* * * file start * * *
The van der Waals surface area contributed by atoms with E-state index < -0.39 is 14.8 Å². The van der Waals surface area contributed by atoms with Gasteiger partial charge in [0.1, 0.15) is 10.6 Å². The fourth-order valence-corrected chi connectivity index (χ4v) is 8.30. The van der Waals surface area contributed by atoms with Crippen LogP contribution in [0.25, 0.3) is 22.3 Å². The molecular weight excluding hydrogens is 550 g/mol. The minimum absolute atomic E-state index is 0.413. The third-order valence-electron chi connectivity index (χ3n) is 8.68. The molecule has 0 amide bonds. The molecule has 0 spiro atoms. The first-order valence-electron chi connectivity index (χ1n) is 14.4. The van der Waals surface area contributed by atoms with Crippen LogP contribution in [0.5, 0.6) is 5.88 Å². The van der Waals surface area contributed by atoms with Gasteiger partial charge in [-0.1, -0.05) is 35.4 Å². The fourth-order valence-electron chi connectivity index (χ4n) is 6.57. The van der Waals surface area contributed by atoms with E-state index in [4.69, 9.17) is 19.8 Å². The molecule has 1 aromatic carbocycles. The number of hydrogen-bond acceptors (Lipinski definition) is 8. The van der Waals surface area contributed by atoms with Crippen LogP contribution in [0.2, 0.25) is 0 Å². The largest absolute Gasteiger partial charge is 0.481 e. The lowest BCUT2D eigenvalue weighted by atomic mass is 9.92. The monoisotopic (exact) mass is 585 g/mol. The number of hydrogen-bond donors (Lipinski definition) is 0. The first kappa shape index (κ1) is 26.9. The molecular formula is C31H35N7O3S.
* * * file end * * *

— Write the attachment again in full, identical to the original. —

The van der Waals surface area contributed by atoms with E-state index < -0.39 is 14.8 Å². The van der Waals surface area contributed by atoms with Gasteiger partial charge in [0.1, 0.15) is 10.6 Å². The fourth-order valence-corrected chi connectivity index (χ4v) is 8.30. The van der Waals surface area contributed by atoms with Crippen LogP contribution in [0.25, 0.3) is 22.3 Å². The molecular weight excluding hydrogens is 550 g/mol. The minimum absolute atomic E-state index is 0.413. The third-order valence-electron chi connectivity index (χ3n) is 8.68. The molecule has 0 amide bonds. The molecule has 0 spiro atoms. The first-order valence-electron chi connectivity index (χ1n) is 14.4. The van der Waals surface area contributed by atoms with Crippen LogP contribution in [0.5, 0.6) is 5.88 Å². The van der Waals surface area contributed by atoms with Gasteiger partial charge in [-0.1, -0.05) is 35.4 Å². The fourth-order valence-electron chi connectivity index (χ4n) is 6.57. The van der Waals surface area contributed by atoms with E-state index in [4.69, 9.17) is 19.8 Å². The molecule has 1 aromatic carbocycles. The number of hydrogen-bond acceptors (Lipinski definition) is 8. The van der Waals surface area contributed by atoms with Crippen LogP contribution in [0.2, 0.25) is 0 Å². The largest absolute Gasteiger partial charge is 0.481 e. The lowest BCUT2D eigenvalue weighted by atomic mass is 9.92. The monoisotopic (exact) mass is 585 g/mol. The number of hydrogen-bond donors (Lipinski definition) is 0. The first kappa shape index (κ1) is 26.9. The molecular formula is C31H35N7O3S.